Energy-efficient homes are becoming increasingly popular, with 35 percent of homebuyers deeming environmentally friendly features very important in their home purchase. Going green can help you decrease your family's carbon footprint and allow for a more comfortable lifestyle — and the additional cost savings are a bonus.
An energy-efficient mortgage (EEM), often referred to as a green mortgage, is a loan offered to those looking to invest in an eco-friendly home. If you're interested in doing your part to help the environment while also saving on costs and creating a more comfortable lifestyle, our guide will break down everything you need to know about green mortgages and how you can apply for one today.
A green mortgage is an environmentally friendly home loan used to finance energy-efficient improvements to a home you are looking to buy or build. A mortgage lender will roll the cost of the upgrades into your primary mortgage, which can qualify you for a bigger loan without requiring a larger down payment.
Energy-improvement mortgages (EIMs) are also used to finance improvements to existing homes. Your lender can increase your loan amount to your existing mortgage to cover the energy upgrades' costs. Though this can increase your monthly mortgage payment, your overall costs will be lower because of the decrease in your energy bills.
The purpose behind these types of home loans is to make homeownership more affordable by using less energy, therefore decreasing utility costs.
The main difference between green and traditional mortgages comes down to factoring in energy-saving costs during the approval process. If you're planning to make upgrades to a home you're purchasing, a lender will look at how much these upgrades will cost and compare it to the overall value these upgrades will have over time.
As mentioned, lenders will offer you a larger loan amount to cover the energy-saving upgrades' costs. You typically won't be required to pay any added costs upfront, like an additional down payment, and your interest rate should stay the same. As with traditional mortgages, energy-efficient mortgages are insured through the Federal Housing Authority (FHA) and the Department of Veteran Affairs (VA).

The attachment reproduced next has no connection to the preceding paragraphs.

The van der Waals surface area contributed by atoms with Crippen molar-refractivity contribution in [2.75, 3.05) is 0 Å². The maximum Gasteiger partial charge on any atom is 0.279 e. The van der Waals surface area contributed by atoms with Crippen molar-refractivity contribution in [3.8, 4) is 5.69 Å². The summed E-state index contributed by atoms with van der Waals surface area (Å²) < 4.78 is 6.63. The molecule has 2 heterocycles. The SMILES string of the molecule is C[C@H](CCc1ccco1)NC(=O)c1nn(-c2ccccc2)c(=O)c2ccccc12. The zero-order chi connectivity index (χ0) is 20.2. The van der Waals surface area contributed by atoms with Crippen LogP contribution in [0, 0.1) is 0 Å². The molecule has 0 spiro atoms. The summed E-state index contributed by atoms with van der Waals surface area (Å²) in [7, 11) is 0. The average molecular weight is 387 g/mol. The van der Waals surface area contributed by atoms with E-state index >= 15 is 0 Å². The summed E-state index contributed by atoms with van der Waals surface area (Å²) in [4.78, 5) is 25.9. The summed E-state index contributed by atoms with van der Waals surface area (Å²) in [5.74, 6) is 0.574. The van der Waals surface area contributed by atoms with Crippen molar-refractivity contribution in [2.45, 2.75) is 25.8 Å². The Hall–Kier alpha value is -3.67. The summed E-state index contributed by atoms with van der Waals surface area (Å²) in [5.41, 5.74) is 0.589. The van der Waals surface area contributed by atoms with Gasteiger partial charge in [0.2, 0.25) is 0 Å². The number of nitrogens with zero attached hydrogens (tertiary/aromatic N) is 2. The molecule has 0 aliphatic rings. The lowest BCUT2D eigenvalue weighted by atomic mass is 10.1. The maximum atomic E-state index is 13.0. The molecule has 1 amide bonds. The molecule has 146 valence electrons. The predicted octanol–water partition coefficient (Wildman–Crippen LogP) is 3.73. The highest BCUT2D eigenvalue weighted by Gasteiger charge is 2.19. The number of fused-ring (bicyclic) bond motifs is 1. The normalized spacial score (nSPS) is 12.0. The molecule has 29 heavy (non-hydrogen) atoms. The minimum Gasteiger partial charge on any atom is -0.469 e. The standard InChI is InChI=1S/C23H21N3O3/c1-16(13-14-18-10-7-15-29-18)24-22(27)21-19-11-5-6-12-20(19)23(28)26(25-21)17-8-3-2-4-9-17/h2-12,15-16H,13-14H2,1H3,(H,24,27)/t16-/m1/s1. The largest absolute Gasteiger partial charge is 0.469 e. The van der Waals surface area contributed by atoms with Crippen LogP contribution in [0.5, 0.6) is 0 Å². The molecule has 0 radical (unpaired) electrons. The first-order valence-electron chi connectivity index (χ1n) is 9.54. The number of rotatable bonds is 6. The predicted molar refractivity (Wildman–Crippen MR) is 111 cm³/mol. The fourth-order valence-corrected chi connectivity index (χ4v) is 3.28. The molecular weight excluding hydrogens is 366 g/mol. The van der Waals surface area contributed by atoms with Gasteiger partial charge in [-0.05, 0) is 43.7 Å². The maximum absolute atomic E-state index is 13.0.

There are three types of energy-efficient mortgage programs buyers can qualify for: FHA, conventional and VA, similar to traditional mortgage programs. Below is a breakdown of each program and its eligibility requirements.
An FHA Energy-Efficient Mortgage allows a buyer to qualify for energy-smart improvements on a home they are looking to buy or build. The buyer only needs to be approved for a loan amount required to buy the home, not the loan amount after the additional improvement costs are calculated.
For example, if the loan amount needed to purchase a home is $300,000 and the improvements will cost $10,000, the buyer will only need to be approved for the $300,000. FHA loans require a 3.5 percent down payment, which will stay the same even with the upgrades' added costs.
As with traditional loans, there is a limit to how much the FHA is willing to lend. You can borrow the lesser of 5 percent of:
Buyers typically use this loan to upgrade features such as HVAC systems, windows, insulation and solar technology. An energy assessment is needed before the loan can be approved to ensure the improvements are cost-effective.
Homebuyers looking to buy a home with traditional lenders like Fannie Mae can also qualify for an EEM. Fannie Mae will finance the energy-smart upgrades so long as the improvements do not exceed 15 percent of the home's value. The buyer's house will require an inspection and must receive a HERS (Home Energy Rating System) report. Through Fannie Mae, buyers are also eligible for water-efficient and weatherization upgrades with no home assessment needed.